Welker feels he needs to earn his long-term deal

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Welker feels he needs to earn his long-term deal

PEABODY -- What more does Wes Welker have to do to earn a long-term deal?

He has led the NFL in receptions in three of the last five seasons (2007, 2009, 2011) and helped the Patriots to two Super Bowls. He has made four Pro Bowls and he's a two-time First Team All-Pro (2009, 2011).

In the eyes of many, he's done his job and should be compensated with the security of a multi-year contract.

But Welker wouldn't admit he feels the same way today while speaking to the media during his youth football clinic at Bishop Fenwick High School. He took a different approach: He doesn't have a long-term contract yet so he needs to go out and show that he's deserving. He needs to go out and earn it.

"You earn it every day," he said. "That's how you become great is go out there and earn it every single day in the way you lift and train, and the way you carry yourself, and the way you go out there and play. So, you know, it's just something you make a habit and you do on a consistent basis."

If he does that, the thinking is that he'll get what he wants.

"My outlook on it is go out there, play the game as hard as I can, play the game that I love to play and let everything else take care of itself," Welker said. "That needs to be my outlook on things. Know I'm playing on a great team and in some way trying to contribute to that team."

But what if a long-term deal with that team never materializes? Has he ever thought that this might be his final season in New England?

"I don't foresee that happening," he said. "I just take it one day at a time and try to be ready."

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Darrelle Revis has court date Thursday on fight claims

Darrelle Revis has court date Thursday on fight claims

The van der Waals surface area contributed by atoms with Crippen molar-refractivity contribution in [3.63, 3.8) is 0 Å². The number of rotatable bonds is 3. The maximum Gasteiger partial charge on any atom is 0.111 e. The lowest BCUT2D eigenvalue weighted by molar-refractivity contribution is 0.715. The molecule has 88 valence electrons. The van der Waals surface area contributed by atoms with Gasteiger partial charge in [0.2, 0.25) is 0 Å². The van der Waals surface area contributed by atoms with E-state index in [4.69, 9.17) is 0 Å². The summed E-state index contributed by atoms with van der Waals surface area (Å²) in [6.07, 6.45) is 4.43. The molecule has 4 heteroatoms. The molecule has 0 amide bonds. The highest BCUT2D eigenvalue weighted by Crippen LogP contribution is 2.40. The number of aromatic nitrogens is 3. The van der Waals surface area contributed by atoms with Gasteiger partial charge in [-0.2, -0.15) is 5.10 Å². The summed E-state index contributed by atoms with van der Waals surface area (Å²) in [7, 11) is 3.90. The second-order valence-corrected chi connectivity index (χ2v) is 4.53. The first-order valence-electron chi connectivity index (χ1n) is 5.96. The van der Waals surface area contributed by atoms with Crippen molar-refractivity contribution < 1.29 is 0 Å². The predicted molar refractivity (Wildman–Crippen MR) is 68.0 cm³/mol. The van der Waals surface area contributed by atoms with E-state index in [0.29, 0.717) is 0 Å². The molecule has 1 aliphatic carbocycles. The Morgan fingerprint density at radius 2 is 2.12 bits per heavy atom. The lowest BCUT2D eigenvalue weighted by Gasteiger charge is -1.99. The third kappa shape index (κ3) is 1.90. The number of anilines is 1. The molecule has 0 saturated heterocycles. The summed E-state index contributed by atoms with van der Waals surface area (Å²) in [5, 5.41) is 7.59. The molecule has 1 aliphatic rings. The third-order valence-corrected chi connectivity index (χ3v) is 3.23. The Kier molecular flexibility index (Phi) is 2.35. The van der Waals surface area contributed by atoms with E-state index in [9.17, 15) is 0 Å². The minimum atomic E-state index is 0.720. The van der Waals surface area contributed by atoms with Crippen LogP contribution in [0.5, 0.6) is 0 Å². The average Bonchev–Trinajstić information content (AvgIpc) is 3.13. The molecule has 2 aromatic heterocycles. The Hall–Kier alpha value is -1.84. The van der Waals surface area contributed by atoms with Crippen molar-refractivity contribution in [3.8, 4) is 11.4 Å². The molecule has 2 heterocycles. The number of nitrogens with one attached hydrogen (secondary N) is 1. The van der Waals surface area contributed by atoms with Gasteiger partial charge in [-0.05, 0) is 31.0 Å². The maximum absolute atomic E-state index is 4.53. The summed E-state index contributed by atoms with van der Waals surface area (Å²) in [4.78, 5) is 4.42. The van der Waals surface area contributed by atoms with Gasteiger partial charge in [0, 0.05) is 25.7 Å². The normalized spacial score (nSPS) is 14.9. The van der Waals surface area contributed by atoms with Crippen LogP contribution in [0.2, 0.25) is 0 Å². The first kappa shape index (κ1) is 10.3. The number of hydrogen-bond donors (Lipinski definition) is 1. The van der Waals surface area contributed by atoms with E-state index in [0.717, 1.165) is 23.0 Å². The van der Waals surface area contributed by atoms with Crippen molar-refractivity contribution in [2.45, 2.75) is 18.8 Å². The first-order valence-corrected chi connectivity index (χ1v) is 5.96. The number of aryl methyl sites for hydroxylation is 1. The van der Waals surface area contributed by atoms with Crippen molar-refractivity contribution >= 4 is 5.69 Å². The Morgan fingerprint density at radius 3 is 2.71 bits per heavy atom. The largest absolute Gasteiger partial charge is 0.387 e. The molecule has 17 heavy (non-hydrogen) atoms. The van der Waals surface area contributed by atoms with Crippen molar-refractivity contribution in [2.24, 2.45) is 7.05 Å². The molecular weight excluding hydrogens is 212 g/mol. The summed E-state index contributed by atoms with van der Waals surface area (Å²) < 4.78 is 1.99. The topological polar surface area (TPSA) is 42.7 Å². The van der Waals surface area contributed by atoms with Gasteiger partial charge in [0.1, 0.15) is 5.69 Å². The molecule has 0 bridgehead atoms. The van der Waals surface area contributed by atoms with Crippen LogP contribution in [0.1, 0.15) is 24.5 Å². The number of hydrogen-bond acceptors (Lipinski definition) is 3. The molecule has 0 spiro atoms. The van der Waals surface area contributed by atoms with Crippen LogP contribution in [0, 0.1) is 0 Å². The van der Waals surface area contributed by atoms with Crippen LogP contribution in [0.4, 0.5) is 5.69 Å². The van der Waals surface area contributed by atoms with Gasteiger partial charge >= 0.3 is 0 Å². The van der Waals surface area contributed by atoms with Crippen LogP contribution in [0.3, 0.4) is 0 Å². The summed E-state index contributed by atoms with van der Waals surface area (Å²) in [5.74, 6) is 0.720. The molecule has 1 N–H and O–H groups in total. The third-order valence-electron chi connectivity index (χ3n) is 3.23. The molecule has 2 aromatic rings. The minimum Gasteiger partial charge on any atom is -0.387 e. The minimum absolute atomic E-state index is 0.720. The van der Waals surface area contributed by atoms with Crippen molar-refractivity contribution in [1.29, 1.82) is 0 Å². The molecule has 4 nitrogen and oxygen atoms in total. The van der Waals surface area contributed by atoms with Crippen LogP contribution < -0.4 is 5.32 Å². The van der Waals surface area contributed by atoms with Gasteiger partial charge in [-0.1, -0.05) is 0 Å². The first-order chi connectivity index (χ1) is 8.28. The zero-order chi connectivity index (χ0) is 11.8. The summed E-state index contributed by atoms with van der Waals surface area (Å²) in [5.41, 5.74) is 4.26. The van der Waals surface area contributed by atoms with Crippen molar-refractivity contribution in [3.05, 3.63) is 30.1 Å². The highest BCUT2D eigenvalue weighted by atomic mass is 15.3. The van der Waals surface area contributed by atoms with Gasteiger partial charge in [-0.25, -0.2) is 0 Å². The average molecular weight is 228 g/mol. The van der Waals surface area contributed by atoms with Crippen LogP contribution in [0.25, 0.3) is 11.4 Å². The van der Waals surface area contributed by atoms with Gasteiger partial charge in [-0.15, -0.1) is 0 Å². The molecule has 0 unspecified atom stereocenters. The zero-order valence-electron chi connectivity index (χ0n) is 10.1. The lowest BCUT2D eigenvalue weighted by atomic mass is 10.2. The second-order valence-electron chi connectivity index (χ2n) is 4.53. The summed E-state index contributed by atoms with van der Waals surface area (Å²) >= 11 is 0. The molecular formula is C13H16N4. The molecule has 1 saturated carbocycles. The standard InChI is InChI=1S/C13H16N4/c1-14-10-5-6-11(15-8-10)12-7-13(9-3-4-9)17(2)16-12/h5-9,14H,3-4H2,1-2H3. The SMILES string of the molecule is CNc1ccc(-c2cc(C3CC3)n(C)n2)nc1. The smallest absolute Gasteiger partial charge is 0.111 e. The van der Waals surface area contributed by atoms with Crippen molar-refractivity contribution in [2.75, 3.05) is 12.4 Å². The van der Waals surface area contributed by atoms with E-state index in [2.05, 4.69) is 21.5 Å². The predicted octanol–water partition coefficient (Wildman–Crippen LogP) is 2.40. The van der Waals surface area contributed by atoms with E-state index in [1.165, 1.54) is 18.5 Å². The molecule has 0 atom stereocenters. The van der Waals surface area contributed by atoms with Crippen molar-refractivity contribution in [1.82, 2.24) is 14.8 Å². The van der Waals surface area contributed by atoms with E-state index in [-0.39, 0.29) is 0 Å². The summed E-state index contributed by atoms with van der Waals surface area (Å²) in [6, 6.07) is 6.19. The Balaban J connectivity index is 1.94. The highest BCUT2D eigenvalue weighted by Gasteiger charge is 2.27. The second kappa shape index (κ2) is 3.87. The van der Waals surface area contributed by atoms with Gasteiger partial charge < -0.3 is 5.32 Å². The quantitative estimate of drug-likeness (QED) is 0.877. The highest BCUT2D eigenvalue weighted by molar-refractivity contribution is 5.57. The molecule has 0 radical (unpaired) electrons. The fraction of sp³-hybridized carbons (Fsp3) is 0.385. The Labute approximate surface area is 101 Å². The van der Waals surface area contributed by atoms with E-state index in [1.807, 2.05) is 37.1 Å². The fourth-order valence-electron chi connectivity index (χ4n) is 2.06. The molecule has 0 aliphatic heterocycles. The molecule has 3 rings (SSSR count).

New York Jets cornerback Darrelle Revis has a court date next week on criminal charges stemming from a fight after he turned himself in to police and was later released on a non-monetary bond.

Revis faces aggravated assault and other charges alleging he was in a fight with two men last weekend in Pittsburgh. He answered no questions from the media as he turned himself in Friday. He later made an initial court appearance, and his next court date was scheduled for Thursday.

Revis' attorney has said Revis was physically assaulted by a group of at least five people. He said Revis "feared for his safety" and sought medical attention, but he didn't offer details about the severity of Revis' injuries.

Police say the fight started when a man began recording a video of Revis and Revis grabbed his phone and tried to delete it. Two men say they were punched and knocked out.

The New York Jets said through a spokesman they would have no further comment on Revis' situation other than their initial statement that they were aware of the matter and had spoken with Revis. NFL spokesman Brian McCarthy said in an email to The Associated Press that the league was looking into the matter.

Attorney Blaine Jones said Saturday in a text message that while he was hired for the pre-indictment phase of the case, he would not be representing the Jets cornerback going forward.

Revis is due $15 million next season, including a $2 million roster bonus due on the second day of the new league year, March 10.

The $13 million in base salary includes $6 million in guaranteed money, which the Jets would owe him even if they decided to cut him before the deadline.

Revis had a bitter breakup with his agents last year and has no formal representation going forward.

Revis, who is from Aliquippa, was a star at the University of Pittsburgh and was drafted No. 14 overall by the Jets in 2007. He quickly established himself as one of the top players at his position - and in franchise history - while also earning the nickname, "Revis Island" for his penchant for routinely shutting down opposing teams' top receivers. He is in his second stint with the Jets.

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